A: Probably, but since every woman and every surgery is different it's hard to know for sure until you actually start trying to breastfeed. Generally speaking, if the nerves, milk ducts, and blood vessels in your breasts were preserved, there's a very good chance you'll be able to breastfeed. Give your plastic surgeon a call if you're unsure about how your surgery was performed.
As your milk increases, watch the supply closely and be prepared to supplement your baby's feedings with formula if necessary. It may help to meet with your hospital's lactation consultant before you go home with your baby, since she'll be able to offer more specific advice once you have a better idea of how your body is responding to breastfeeding.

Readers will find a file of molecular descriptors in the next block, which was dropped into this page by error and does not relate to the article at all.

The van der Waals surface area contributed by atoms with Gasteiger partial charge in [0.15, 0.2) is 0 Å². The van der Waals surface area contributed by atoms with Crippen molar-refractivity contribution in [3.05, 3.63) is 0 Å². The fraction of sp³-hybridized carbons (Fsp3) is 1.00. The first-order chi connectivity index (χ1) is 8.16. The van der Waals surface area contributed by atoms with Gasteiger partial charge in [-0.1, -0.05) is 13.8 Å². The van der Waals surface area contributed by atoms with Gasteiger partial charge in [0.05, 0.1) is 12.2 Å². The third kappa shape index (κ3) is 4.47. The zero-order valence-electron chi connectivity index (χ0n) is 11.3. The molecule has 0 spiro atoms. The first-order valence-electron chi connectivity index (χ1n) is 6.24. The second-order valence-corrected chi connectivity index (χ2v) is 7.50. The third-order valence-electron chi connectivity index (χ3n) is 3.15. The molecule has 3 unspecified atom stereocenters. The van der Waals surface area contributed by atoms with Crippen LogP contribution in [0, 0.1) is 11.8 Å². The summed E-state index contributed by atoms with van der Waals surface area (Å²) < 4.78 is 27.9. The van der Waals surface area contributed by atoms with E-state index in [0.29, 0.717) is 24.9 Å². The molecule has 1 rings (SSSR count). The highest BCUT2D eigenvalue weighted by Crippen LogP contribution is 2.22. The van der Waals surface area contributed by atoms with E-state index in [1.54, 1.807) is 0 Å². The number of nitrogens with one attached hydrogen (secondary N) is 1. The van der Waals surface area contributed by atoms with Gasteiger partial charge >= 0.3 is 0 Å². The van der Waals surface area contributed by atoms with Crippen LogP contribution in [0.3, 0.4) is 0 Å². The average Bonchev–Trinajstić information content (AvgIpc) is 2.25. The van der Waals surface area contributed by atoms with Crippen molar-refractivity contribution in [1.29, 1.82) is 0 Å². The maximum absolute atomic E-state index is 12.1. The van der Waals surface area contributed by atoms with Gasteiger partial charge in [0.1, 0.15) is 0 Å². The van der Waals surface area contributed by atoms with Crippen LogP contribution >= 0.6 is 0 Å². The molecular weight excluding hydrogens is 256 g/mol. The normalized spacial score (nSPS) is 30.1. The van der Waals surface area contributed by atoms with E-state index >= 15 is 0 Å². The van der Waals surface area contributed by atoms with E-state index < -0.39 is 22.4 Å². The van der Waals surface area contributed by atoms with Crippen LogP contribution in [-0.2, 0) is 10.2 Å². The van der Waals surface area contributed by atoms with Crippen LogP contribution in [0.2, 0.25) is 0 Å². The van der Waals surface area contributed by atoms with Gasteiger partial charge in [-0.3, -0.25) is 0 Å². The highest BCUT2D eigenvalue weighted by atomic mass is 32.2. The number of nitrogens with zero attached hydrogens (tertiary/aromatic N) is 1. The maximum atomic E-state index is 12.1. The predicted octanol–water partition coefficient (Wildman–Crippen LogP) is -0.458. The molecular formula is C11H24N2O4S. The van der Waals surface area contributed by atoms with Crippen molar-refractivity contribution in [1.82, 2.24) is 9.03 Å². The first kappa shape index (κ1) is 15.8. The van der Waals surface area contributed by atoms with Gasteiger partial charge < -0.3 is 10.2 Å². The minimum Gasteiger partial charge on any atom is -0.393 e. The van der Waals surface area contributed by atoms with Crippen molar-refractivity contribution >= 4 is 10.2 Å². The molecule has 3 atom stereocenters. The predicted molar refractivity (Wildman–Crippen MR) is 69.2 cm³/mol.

Because you won't know for sure whether or not you can breastfeed fully until your baby is actually born, it's important to be realistic and ready for any outcome. Remember, an inability to breastfeed is not a failure. Any lactation consultant will tell you that there's more to breastfeeding than just milk -- there's a physical closeness and bonding with your baby that is equally important. So even if you don't end up breastfeeding, you can still hold and snuggle your baby while she eats to make bottle feedings a unique, nurturing time as well.
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